Why Your Stomach Growls When You Are Hungry
Today I found out why your stomach growls when you are hungry.
Generally speaking stomach growling, or as the Greeks named it and Doctors call it today “borborygmi” (which is an onomatopoeia), is the noise created during rhythmic muscle contractions in your stomach and intestines.
Your digestive system is one big long tube that goes from your mouth to your butt, with a lot of interesting biological machinery in-between. How the body gets food through this long tube is accomplished via waves of muscle contractions, called peristalsis, that run a few inches at a time all down your digestive track. These waves of muscle contractions also serve to mix and churn foods, liquids, and digestive juices together. The resulting cocktail is called chyme.
The contractions themselves are really not too dissimilar to how your heart beat works– fluctuation of electrical potential in the smooth muscle cells which causes the muscle to contract in a rhythmic fashion, in this case called the “Basic Electrical Rhythm” or BER. This rhythm is about three times per minute in the stomach, and 12 times per minute in the small intestines. The sound you are hearing when your stomach and intestines make noise is the result of these muscular contractions mixing and moving the chyme along, as well as pushing any resultant air through your system.
So why does your stomach seem to growl more when you are hungry? When your stomach and intestines are empty, it triggers a reflexive generation of contraction waves, even though there isn’t really much of anything in your stomach that needs moved along. These are meant to clear out all of your stomach contents, including the mucus, any remaining food, bacteria, etc. It’s your body’s way of doing a little house cleaning, making sure no food or other matter is accumulating anywhere along your stomach or intestines. It’s typically this that you are hearing when you’re hungry.
You might be asking yourself, “Well if my stomach is doing these contractions even when I’m full, moving food along, why don’t I hear them all the time?” To answer that, think of the stomach as hot water bottle. When it is full and you slosh the contents around, there is little to no noise, depending on just how full it is. The less you have in it, the more noise the sloshing makes. This is pretty much exactly what is going on with the stomach, except the muscles lining the walls of your stomach and intestines are doing the sloshing as they push the contents of your stomach and intestines towards your derriere.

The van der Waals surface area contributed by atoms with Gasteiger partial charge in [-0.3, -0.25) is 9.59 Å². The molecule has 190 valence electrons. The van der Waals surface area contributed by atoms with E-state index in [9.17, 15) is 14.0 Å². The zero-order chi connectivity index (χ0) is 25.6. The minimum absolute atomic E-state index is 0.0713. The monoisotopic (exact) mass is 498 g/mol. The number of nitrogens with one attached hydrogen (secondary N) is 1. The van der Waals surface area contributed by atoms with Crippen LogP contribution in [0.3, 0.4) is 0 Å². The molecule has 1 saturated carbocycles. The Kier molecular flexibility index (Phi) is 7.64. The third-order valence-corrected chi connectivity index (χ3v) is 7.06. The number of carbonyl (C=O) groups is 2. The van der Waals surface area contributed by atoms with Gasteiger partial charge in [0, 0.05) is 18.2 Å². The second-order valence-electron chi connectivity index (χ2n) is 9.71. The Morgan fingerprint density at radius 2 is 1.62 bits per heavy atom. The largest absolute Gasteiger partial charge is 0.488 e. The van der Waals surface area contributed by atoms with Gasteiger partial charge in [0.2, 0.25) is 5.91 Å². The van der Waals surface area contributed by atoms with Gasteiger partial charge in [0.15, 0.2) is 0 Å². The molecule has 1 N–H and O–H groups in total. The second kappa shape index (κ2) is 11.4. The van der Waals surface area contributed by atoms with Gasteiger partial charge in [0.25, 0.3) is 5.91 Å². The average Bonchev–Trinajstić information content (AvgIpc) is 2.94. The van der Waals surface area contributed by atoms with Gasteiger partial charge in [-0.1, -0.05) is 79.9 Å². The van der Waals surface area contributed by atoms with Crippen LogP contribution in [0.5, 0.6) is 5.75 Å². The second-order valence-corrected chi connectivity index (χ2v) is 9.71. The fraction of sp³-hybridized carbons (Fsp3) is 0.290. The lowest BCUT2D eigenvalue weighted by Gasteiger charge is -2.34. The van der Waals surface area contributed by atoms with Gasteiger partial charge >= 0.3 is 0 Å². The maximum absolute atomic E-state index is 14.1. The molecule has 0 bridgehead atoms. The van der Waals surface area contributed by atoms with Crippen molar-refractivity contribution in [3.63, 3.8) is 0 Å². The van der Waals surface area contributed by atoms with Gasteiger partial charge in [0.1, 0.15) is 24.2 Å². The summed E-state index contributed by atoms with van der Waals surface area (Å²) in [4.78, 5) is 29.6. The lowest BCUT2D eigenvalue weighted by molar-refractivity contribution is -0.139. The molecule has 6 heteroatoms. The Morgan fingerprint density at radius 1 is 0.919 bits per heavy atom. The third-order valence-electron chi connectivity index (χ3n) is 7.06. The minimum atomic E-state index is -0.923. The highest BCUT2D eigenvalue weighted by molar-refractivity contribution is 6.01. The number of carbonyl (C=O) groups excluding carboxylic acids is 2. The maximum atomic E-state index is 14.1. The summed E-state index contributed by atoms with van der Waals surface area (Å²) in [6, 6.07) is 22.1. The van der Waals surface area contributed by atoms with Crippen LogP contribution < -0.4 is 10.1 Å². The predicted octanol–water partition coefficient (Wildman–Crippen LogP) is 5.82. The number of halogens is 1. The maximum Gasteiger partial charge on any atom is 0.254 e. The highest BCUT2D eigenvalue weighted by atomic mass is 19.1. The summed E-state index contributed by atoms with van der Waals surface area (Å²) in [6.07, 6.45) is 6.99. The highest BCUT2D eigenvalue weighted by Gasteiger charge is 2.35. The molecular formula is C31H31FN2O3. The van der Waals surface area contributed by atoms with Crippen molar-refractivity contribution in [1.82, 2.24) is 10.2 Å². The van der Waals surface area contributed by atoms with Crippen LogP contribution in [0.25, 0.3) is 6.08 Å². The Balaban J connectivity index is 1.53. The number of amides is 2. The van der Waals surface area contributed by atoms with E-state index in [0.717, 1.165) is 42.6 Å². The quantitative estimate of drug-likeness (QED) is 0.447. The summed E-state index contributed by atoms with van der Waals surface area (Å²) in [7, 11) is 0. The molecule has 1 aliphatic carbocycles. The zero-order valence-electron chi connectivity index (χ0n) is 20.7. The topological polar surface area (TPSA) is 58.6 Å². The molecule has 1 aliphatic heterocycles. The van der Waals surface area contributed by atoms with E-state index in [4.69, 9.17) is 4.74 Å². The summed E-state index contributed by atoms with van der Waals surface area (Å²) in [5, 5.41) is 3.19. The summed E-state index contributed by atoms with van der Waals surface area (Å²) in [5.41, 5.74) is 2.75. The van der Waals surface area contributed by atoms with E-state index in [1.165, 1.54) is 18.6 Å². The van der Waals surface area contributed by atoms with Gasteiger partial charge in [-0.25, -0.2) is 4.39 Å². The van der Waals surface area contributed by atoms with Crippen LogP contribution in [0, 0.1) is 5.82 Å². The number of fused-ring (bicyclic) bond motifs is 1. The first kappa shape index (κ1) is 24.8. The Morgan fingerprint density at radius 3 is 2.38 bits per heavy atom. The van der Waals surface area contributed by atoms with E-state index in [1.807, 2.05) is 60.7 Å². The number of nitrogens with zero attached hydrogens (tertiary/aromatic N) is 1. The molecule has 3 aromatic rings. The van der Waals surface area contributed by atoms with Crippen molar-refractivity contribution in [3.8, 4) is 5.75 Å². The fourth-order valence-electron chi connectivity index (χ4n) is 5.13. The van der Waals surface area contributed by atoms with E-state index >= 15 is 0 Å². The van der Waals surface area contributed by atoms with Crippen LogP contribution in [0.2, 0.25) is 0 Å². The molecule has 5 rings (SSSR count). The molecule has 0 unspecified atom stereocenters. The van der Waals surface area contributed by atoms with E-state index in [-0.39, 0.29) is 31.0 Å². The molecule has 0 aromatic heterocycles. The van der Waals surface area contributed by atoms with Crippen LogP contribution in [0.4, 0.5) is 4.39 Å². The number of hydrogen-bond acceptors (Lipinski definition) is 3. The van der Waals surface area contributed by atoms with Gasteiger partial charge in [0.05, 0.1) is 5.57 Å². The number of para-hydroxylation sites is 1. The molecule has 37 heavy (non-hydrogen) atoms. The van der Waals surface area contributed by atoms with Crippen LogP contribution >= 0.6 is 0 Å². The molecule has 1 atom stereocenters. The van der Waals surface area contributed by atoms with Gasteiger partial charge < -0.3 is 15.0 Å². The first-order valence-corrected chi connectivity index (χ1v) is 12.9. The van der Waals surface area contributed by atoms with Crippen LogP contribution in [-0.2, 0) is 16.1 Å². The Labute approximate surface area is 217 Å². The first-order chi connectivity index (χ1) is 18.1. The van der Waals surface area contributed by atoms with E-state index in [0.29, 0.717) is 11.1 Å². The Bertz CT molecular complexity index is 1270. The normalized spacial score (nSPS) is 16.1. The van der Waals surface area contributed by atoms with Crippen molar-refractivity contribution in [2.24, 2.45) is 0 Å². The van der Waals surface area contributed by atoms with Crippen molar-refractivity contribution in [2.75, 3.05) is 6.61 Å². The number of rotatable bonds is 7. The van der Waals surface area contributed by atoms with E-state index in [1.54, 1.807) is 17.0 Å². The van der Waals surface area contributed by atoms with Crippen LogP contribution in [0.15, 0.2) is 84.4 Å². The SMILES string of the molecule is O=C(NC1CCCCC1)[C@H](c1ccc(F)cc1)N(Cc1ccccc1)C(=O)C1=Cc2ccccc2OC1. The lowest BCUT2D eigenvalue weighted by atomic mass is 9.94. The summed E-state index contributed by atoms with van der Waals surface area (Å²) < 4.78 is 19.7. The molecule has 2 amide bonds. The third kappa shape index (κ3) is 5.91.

So how does one avoid stomach growling when, say, you are in a quiet classroom taking a test in school or a quiet open office space? The best tip, of course, is to eat something. But to do this relatively continually without over eating, one needs to eat a series of small meals throughout the day instead of a few large ones.
For those of us who stick to the few “big meals” way of eating, though, in order to avoid the sometimes embarrassing growling, I’ll share two tricks of my own device; though I’m sure many others out there have discovered these. Both tricks basically accomplish the same thing, but in two different ways.
The first trick is that, when you feel a growl coming on, take something like a pencil and quite literally push it hard into your stomach area (eraser end first of course). If you push it hard enough, it will literally compress a part of your stomach, giving it much less space to slosh or even stopping it from being able to slosh at all temporarily. I’ve found just pushing on the stomach area with your hand tends to not work as well. Something small and thin like your finger or a pencil seems to work better; this is probably to do with focusing on a small surface area and specifically on your actual stomach instead of just pushing your upper belly with your hand which also pushes some of your other organs, so less effective.
The second trick is, when you feel a stomach growl coming on about 10 or 15 seconds before, take a really, really deep breath- as deep as you can. Then hold your breath until you feel the growl sensation pass. This effectively does the same thing as the previous method, but from the inside with your lungs expanded pushing down on your stomach and compressing it so that it can’t slosh things about as much. The “pencil method” works better, but this is a pretty reliable backup and is hands free.
If anybody else has any good tips they’ve figured out on stopping stomach growling in potentially embarrassing situations when you can’t get food or if anybody’s used my above two methods in the past, feel free to share in the comments below.
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